Photo by Heidi Dahms Foster Once they get the hang of it, dogs can be truly impressive on weave poles
I just spent a very enjoyable Saturday photographing a dog agility trial in Chino Valley put on by the Top Dog Performance Club and the Northern Arizona Australian Shepherd Association.
Agility is, simply, an obstacle course for dogs. A handler directs the dog through the course, which it must complete in a pre-determined time limit. The dog and handler also must negotiate the course in order. Which is really where the fun starts.
Saturday's trial was open to all breeds and mixed breeds, so it was a chance to see several different breeds and how they tackle the different kinds of courses.
The beginner's, or novice, courses contain all the elements of the advanced courses, but in a simple, easy-to-follow pattern and with a longer time limit. The obstacles include an assortment of jumps set to the height of the dog, tunnels, a narrow plank dog walk set several feet off the ground, an "A-frame" on which the dog scrambles up one side and down the other, a teeter-totter (just like you had as a kid, dogs love to race up one side, wait for the other to drop, and leap off at full tilt), and six weave poles.
Of all the obstacles, the weave poles, a set of six or 12 flexible poles set close together in a row, is the most unnatural and therefore the hardest for the dogs to learn. But once they do, some of them zip through with so much gusto that it's downright fun to watch. I love to photograph these, because the dogs all have this crazed look on their faces, as if they are yelling TOO MUCH FUN!
After the dogs complete their Novice titles, they move on to Open and then to Elite, and after that can compete for Agility Championships in several different venues, adding a satisfying bunch of impressive looking letters after their names.
As the levels advance, the course carries the same obstacles, but adds six more weave poles for a line of 12. This is when semi-psychotic course designers conjure up devious ways to confuse handlers and dogs. If you're outside the ring and you hear a handler complain that his dog got "sucked into" an obstacle, it's because a course designer set up two obstacles close together, or turned them in such a way that an out-of-control dog or one that is not paying attention to its handler's commands can go on auto pilot and make its own course.
One of my friends once entered a high level agility trial in the Gambler's Class. This is a fun event in which the handler enters the course and in the time allowed, directs his dog over as many obstacles as possible, aiming for higher point value obstacles. Then, in the last few seconds, the dog must negotiate a mandatory strip of obstacles, such as a couple of jumps and a tunnel or two, before time is called. My friend's dog was so excited that she took off and just began running obstacle after obstacle by herself, racking up the points as the time ticked away. Then she went and jumped in the timer's lap. My friend got her pup's attention just in time to complete the required mandatory obstacles and win the class!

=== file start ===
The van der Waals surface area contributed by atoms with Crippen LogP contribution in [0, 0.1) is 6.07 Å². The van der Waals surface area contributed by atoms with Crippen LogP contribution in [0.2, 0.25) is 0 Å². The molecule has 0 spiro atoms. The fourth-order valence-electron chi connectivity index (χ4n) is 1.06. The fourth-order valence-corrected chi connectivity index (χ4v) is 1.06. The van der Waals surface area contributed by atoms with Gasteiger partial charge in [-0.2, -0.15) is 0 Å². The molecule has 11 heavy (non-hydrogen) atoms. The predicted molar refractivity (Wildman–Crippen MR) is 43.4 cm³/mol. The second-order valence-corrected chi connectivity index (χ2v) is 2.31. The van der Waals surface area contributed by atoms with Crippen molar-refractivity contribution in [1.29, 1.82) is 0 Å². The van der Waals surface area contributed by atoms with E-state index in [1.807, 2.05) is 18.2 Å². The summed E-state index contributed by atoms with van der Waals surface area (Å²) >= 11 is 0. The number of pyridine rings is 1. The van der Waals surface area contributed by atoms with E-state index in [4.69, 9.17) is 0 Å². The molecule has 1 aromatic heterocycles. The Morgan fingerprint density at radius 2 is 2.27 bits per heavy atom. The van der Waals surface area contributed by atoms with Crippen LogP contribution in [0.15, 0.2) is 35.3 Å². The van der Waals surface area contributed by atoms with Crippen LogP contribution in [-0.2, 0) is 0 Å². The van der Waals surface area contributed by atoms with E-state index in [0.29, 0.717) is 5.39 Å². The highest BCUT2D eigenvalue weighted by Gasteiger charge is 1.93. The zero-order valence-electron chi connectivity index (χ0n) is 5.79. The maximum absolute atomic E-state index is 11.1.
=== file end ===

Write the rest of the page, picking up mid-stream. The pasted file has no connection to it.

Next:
If you have an opportunity to see an agility demonstration, take it, because this real fun between a dog and its handler, and a great spectator sport. Best of all, virtually anyone can enjoy it -- not just the athletes. I've seen handlers with walkers and scooters take their dogs through the courses. Old dogs have their own special veterans classes. Young, elderly, skinny or plump can all participate, because it's just about good old dog fun.
Agility is bound to supply some belly laughs. If you can't laugh at yourself and your dog, don't bother with agility. Handlers get mixed up on the course, dogs do crazy things (if you think you have control of your dog, try agility!), and if a distraction can happen, it will.
Agility handlers enjoy a good run, because they know what it takes to get there. When it all comes together, the applause is spontaneous.
If you want to enjoy some agility online, you might start with YouTube. I found this one, just for starters. It's one that illustrates the complexity of the weave poles. When a dog runs them well, it's a beauty to behold. Click here to view this video.
Some of the elite agility trials are now on TV, and if you have a chance to watch, check it out. If you would like to try agility with your dog, a number of local trainers offer classes. Send me an email and I'll send you some that I know. If you teach agility, send me an email as well, and I'll add you to the list.